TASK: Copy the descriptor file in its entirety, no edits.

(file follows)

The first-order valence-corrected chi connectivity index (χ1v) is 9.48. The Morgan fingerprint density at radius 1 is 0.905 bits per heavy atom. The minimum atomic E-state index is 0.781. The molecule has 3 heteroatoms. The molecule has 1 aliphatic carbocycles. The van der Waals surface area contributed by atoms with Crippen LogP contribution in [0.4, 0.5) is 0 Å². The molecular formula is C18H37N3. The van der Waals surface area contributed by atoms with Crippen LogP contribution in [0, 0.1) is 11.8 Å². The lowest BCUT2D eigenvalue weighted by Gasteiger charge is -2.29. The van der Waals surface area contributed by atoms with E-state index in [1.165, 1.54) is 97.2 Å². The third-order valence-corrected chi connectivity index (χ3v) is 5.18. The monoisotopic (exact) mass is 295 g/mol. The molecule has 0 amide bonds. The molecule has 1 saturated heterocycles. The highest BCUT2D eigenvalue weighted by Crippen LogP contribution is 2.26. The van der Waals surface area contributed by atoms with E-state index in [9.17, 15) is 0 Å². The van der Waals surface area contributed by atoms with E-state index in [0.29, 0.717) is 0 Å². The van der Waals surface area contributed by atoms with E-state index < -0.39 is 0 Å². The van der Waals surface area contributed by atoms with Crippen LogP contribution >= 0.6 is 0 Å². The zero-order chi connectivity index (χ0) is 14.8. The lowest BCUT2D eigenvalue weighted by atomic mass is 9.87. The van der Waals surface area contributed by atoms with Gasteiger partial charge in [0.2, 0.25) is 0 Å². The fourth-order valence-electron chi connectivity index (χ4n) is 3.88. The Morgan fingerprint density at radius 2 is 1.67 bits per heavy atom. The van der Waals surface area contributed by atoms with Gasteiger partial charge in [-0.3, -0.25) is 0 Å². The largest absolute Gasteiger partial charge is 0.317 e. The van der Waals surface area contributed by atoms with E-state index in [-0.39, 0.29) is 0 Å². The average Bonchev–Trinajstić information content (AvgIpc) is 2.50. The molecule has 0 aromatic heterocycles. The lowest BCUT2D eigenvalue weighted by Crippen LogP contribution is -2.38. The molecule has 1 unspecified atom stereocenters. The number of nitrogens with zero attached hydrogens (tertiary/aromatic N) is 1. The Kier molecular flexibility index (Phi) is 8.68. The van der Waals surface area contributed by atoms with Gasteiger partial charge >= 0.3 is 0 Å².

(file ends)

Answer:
The first-order valence-corrected chi connectivity index (χ1v) is 9.48. The Morgan fingerprint density at radius 1 is 0.905 bits per heavy atom. The minimum atomic E-state index is 0.781. The molecule has 3 heteroatoms. The molecule has 1 aliphatic carbocycles. The van der Waals surface area contributed by atoms with Crippen LogP contribution in [0.4, 0.5) is 0 Å². The molecular formula is C18H37N3. The van der Waals surface area contributed by atoms with Crippen LogP contribution in [0, 0.1) is 11.8 Å². The lowest BCUT2D eigenvalue weighted by Gasteiger charge is -2.29. The van der Waals surface area contributed by atoms with E-state index in [1.165, 1.54) is 97.2 Å². The third-order valence-corrected chi connectivity index (χ3v) is 5.18. The monoisotopic (exact) mass is 295 g/mol. The molecule has 0 amide bonds. The molecule has 1 saturated heterocycles. The highest BCUT2D eigenvalue weighted by Crippen LogP contribution is 2.26. The van der Waals surface area contributed by atoms with E-state index in [9.17, 15) is 0 Å². The van der Waals surface area contributed by atoms with E-state index in [0.29, 0.717) is 0 Å². The van der Waals surface area contributed by atoms with E-state index < -0.39 is 0 Å². The van der Waals surface area contributed by atoms with Crippen LogP contribution >= 0.6 is 0 Å². The zero-order chi connectivity index (χ0) is 14.8. The lowest BCUT2D eigenvalue weighted by atomic mass is 9.87. The van der Waals surface area contributed by atoms with Gasteiger partial charge in [0.2, 0.25) is 0 Å². The fourth-order valence-electron chi connectivity index (χ4n) is 3.88. The Morgan fingerprint density at radius 2 is 1.67 bits per heavy atom. The van der Waals surface area contributed by atoms with Gasteiger partial charge in [-0.3, -0.25) is 0 Å². The largest absolute Gasteiger partial charge is 0.317 e. The van der Waals surface area contributed by atoms with E-state index in [-0.39, 0.29) is 0 Å². The average Bonchev–Trinajstić information content (AvgIpc) is 2.50. The molecule has 0 aromatic heterocycles. The lowest BCUT2D eigenvalue weighted by Crippen LogP contribution is -2.38. The molecule has 1 unspecified atom stereocenters. The number of nitrogens with zero attached hydrogens (tertiary/aromatic N) is 1. The Kier molecular flexibility index (Phi) is 8.68. The van der Waals surface area contributed by atoms with Gasteiger partial charge >= 0.3 is 0 Å².